Long Acting Opioids Aren’t: And Other Lessons Learned About Chronic Pain Management | Andrea Rubenstein, MD
This presentation is part of the 2020 State of the Art in Addiction Medicine conference which covers an expansion of treatment into correctional health, hospital consultation services and emergency rooms. It will cover how, despite the pandemic, telehealth can reach those who are isolated. It will address the worrisome trends in fentanyl, methamphetamine, tobacco and benzodiazepines use; legalization of cannabis, treatment updates for youth, cannabis and alcohol in pregnant women; and novel treatments such as non-benzodiazepines for alcohol withdrawal and psychedelics for substance use disorders.
Learners cannot sign up for individual lectures, only for the full 2020 State of the Art in Addiction Medicine. Please contact CSAM (firstname.lastname@example.org) if you have any questions about this online educational offering.
Addiction medicine specialists who want an overview of the latest developments in the field and their relevance to clinical practice
- Primary care, psychiatry and other specialty field clinicians who want a better understanding of addiction and to improve their care of patients with unhealthy substance use
- Public policy makers, administrators and advocates who want an understanding of the current state of the field of addiction and its grater implications including towards prevention, access to care, integrated systems of care and healthcare technology
- Other healthcare professionals, including psychologists, therapists, nurses, and addiction counselors, who are involved in the treatment of patients with or at risk of substance use
- At the end of this discussion participants should have a deeper understanding of problems associated with extended release opioids (CR, SR, ER) and how the use of these drugs has “fed” the opioid crisis.
- particpants should gain a deeper understanding of the pharmacokinetics of long-acting opioid preparations and why they often "dont last"
- Participants should come away with a deeper understanding of both safety and efficacy issues related to long-acting opioid preparations.
Andrea L. Rubinstein, MD
Dr. Rubinstein is an anesthesiologist who specializes in chronic pain. Prior to medical school, she worked as a software engineer and has a special love for 'solving difficult problems' and she uses an individualized problem solving approach in all her clinical work. Dr. Rubinstein attended Stanford University Medical School and completed her residency in anesthesiology at Duke University. While at Stanford, she became fascinated with pain, and acutely aware of medicines limitations when it comes to solving many of the problems associated with pain.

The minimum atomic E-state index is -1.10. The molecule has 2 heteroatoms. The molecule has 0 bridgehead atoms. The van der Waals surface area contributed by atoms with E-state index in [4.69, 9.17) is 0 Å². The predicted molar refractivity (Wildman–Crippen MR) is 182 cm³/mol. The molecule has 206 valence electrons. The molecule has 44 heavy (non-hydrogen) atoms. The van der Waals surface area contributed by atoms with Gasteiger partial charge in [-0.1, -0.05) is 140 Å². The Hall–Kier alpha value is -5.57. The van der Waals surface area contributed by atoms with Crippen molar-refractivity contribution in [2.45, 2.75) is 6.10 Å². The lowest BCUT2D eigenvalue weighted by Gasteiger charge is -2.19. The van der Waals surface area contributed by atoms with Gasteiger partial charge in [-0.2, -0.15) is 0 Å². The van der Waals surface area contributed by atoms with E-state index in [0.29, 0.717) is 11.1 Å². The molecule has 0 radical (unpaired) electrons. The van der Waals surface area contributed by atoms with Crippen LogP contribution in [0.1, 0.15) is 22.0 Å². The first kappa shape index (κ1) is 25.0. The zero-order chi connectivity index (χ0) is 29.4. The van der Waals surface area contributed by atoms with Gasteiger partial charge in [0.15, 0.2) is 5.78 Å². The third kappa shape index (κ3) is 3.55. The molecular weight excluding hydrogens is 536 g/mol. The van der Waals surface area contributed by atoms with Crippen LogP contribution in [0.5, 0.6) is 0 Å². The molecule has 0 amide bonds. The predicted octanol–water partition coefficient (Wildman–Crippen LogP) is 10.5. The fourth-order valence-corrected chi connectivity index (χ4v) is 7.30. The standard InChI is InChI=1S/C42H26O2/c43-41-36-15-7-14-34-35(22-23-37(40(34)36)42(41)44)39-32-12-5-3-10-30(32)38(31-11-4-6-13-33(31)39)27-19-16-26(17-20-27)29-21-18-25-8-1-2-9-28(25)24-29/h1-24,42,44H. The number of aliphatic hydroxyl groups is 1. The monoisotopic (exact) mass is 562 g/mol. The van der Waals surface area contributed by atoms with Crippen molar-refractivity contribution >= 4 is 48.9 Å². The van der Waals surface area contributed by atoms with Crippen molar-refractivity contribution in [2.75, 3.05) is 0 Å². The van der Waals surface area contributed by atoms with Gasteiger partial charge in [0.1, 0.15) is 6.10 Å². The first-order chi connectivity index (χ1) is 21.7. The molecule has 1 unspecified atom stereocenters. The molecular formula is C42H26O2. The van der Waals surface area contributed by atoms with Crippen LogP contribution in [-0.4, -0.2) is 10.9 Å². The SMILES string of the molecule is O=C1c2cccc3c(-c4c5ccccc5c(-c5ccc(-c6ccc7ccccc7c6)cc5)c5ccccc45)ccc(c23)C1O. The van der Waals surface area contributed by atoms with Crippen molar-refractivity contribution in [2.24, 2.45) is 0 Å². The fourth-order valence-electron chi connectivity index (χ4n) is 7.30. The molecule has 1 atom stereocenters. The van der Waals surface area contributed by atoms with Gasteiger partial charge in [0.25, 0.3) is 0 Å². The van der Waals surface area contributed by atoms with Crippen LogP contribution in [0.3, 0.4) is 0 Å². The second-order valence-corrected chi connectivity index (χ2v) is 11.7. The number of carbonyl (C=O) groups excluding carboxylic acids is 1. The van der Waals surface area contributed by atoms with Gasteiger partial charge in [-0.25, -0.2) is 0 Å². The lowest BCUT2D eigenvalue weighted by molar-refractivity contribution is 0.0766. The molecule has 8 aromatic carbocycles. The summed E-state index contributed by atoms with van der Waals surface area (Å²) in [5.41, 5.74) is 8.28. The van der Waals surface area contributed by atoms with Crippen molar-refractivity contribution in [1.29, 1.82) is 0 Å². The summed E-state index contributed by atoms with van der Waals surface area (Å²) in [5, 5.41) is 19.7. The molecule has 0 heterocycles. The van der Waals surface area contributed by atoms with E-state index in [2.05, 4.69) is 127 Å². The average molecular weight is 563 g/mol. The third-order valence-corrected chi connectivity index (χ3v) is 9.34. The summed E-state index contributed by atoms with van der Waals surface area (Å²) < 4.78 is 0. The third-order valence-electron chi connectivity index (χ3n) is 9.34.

She joined Kaiser Permanente in 2007, where she serves as chief of the department of pain medicine in Santa Rosa, California. . She sees her role as one of helping patients find creative solutions to difficult pain syndromes. To do this work, she uses a multi-disciplinary, bio-psycho-social approach, optimizing physical reconditioning and therapy, medications, blocks and injections.
Dr. Rubinstein divides her time between clinical work, research in the area of opioid risk and teaching and speaking about opioid pharmacology and novel ways to approach thinking about and treating pain
DISCLOSURE: No relevant financial relationships to disclose
The California Society of Addiction Medicine (CSAM) is accredited by the California Medical Association to provide continuing medical education for physicians. CSAM takes responsibility for the content, quality and scientific integrity of this CME activity.
CSAM designates this live educational activity for a maximum of 0.75 AMA PRA Category 1 Credits™, Physicians should only claim credit commensurate with the extent of their participation in the activity.
Continuing education credit is available for psychologists, therapists, substance use counselors, nurses and physician assistants.
(see additional information on page for parent course)
- 0.75 AMA Category 1
- 0.75 Attendance